A lot of the query first drafts my “Write for Magazines” students write and Letters of Introduction (LOI) I see from my mentoring clients are well-written and boast great content. They offer up impressive credentials, contain stellar ideas, and include everything a query letter or LOI needs.

Except personality.

What I see a lot is writing that’s dry and business-like. This is especially common among newer writers, as they overcompensate for their lack of experience by using big words where small ones would suffice, overdoing the passive, and underusing contractions—so they come off as stiff and formal.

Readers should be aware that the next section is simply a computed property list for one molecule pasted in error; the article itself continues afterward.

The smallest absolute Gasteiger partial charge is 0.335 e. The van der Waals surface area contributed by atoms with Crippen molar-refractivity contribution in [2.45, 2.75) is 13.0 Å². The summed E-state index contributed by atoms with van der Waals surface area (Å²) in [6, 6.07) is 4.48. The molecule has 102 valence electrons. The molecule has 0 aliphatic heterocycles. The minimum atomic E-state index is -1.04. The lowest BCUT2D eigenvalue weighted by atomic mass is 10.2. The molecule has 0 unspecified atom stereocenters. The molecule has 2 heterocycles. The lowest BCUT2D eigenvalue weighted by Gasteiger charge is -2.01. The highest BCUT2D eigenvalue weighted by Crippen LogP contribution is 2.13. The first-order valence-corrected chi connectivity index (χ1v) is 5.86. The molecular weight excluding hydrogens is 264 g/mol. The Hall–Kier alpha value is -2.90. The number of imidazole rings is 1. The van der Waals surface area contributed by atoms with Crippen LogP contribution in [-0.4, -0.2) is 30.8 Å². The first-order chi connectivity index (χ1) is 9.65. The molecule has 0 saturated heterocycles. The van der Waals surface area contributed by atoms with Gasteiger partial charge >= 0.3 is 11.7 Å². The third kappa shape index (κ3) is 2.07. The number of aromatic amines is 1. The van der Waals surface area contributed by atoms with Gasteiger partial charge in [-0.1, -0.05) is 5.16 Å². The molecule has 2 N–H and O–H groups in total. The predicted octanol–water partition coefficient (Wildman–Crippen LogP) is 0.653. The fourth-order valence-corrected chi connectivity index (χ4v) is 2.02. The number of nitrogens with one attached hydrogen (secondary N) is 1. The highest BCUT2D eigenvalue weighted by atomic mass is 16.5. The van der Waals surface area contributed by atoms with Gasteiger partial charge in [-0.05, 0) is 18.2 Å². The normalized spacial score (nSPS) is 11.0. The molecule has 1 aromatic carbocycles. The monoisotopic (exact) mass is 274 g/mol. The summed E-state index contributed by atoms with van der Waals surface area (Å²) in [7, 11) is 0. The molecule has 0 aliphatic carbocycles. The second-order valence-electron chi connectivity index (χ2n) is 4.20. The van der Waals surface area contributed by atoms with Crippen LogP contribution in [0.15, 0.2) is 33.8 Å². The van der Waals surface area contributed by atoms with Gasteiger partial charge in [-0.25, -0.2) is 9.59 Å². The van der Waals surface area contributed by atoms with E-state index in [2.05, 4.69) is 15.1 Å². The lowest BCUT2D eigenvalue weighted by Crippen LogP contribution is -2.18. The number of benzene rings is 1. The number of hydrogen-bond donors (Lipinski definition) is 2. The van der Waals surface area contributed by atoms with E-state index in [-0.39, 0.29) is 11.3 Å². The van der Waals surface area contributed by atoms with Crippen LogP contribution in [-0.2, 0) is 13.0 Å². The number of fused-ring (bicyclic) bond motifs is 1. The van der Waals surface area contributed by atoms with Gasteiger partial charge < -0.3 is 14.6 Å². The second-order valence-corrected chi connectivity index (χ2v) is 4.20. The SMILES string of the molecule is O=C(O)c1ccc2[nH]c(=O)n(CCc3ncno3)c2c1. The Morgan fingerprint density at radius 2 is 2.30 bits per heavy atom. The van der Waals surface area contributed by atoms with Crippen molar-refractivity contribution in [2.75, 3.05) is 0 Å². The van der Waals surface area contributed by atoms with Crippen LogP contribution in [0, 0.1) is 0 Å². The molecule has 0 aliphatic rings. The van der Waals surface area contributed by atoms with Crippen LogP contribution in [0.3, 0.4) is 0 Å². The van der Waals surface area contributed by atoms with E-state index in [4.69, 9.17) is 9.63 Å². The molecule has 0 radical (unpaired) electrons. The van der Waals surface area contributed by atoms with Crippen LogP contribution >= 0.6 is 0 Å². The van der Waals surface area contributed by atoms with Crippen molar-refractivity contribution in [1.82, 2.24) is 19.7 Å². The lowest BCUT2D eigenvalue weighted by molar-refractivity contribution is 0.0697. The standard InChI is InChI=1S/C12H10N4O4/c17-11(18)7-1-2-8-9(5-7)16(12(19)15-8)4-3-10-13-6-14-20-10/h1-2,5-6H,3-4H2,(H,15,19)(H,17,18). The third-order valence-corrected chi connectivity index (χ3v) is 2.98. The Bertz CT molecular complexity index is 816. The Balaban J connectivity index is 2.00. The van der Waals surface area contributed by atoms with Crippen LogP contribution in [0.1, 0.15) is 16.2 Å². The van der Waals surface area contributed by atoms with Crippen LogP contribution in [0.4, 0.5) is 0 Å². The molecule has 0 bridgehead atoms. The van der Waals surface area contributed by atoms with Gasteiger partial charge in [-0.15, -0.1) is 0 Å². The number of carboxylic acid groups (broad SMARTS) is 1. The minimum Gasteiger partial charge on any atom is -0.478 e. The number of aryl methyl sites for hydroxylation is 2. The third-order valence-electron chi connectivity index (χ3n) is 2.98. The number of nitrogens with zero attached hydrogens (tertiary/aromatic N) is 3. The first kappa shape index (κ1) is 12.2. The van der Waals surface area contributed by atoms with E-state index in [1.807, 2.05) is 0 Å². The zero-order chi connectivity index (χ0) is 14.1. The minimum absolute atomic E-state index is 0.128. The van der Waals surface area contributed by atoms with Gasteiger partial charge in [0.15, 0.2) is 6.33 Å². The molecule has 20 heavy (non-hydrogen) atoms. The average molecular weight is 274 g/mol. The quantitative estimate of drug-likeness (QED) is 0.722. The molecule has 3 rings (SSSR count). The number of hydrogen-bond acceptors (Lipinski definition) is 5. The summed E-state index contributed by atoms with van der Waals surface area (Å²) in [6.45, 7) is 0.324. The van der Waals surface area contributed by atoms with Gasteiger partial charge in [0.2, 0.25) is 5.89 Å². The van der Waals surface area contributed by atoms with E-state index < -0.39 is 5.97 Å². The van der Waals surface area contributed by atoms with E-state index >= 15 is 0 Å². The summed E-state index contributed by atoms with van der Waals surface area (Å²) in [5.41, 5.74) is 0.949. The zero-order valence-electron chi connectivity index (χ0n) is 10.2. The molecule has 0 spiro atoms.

Think about it. When you read most magazines and websites, the language is typically conversational, even upbeat. When you write a query or LOI, you want the editor to be able to envision your writing in her magazine. So here are some tips for livening up your writing:

1. Use Contractions

I often read credentials paragraphs that say, “I am a writer in Apex, NC, who has written for X, Y, and Z. I am a fast writer and I have won several awards for my writing.”


Now try it with contractions: “I’m a writer in Apex, NC, who’s written for X, Y, and Z. I’m a fast writer and have won several awards for my writing.”

See the difference?

2. Steal from Your Target Market

Read through some back issues of the magazine you’re targeting and lift any words or phrases they use. For example, when I pitched Redbook with “The Better Orgasm Diet,” I noticed they use lots of short, snappy words, so I wrote in one of my tips, “Ditch the caffeine and nix the alcohol.” Result = sale! It was one of my first national sales.

3. Get Personal